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Saturated fats play many important roles in the body. They provide integrity to the cell wall, promote the body's use of essential fatty acids, enhance the immune system, protect the liver and contribute to strong bones. The lungs and the kidneys cannot work without saturated fat. Saturated fats do not cause heart disease. In fact, saturated fats are the preferred food for the heart. Because your body needs saturated fats, it makes them out of carbohydrates and excess protein when there are not enough in the diet.
Dietary cholesterol contributes to the strength of the intestinal wall and helps babies and children develop a healthy brain and nervous system. Foods that contain cholesterol also provide many other important nutrients. Only oxidized cholesterol, found in most powdered milk and powdered eggs, contributes to heart disease. Powdered milk is added to 1% and 2% milk.
Polyunsaturates in more than small amounts contribute to cancer, heart disease, autoimmune diseases, learning disabilities, intestinal problems and premature aging. Large amounts of polyunsaturated fats are new to the human diet, due to the modern use of commercial liquid vegetable oils. Even olive oil, a monounsaturated fat considered to be healthy, can cause imbalances at the cellular level if consumed in large amounts.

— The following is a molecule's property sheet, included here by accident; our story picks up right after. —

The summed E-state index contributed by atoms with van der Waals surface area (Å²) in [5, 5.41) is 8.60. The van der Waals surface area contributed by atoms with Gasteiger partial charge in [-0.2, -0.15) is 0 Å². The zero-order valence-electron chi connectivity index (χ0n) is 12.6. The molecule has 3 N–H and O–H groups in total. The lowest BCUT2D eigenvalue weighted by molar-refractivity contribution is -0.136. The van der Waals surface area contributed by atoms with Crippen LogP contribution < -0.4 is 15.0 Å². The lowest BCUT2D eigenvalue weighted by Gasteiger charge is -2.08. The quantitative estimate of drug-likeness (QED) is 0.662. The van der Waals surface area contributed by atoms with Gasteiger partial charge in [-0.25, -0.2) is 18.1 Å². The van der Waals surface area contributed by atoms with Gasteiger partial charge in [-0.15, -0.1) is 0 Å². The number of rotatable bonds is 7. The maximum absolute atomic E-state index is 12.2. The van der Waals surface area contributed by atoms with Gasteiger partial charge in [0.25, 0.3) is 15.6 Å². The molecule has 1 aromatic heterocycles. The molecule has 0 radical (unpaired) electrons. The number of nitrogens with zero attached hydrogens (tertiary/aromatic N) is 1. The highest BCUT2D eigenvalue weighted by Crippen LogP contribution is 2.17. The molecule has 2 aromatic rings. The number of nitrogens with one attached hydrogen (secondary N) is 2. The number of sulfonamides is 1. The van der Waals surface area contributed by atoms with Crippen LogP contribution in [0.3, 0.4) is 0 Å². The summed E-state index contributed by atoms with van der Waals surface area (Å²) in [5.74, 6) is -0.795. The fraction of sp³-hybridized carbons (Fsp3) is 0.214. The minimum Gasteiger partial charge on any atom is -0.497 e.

Red meat is a rich source of nutrients that protect the heart and nervous system; these include vitamins B12 and B6, zinc, phosphorus, carnitine and coenzyme-Q10.
Eggs are nature's perfect food, providing excellent protein, the gamut of vitamins and important fatty acids that contribute to the health of the brain and nervous system. Americans had less heart disease when they ate more eggs. Egg substitutes cause rapid death in test animals.
Salt is crucial to digestion and assimilation. Salt is also necessary for the development and function of the nervous system.
Lean meat and lowfat milk lack fat-soluble vitamins needed to assimilate the protein and minerals in meat and milk. Consumption of lowfat foods can lead to depletion of vitamin A and D reserves.
Thirty percent calories as fat is too low for most people, leading to low blood sugar and fatigue. Traditional diets contained 30 percent to 80 percent of calories as healthy fats, mostly of animal origin.
Most grain products are made from white flour, which is devoid of nutrients. Additives in white flour can cause vitamin deficiencies. Whole grain products can cause mineral deficiencies and intestinal problems unless properly prepared.
Fruits and vegetables receive an average of 10 applications of pesticides, from seed to storage. Consumers should seek out organic produce. Quality counts!
Modern soy foods block mineral absorption, inhibit protein digestion, depress thyroid function and contain potent carcinogens.
Dr. Price consistently found that healthy isolated peoples, whose diets contained adequate nutrients from animal protein and fat, not only enjoyed excellent health but also had a cheerful, positive attitude to life. He noted that most prison and asylum inmates have facial deformities indicative of prenatal nutritional deficiencies.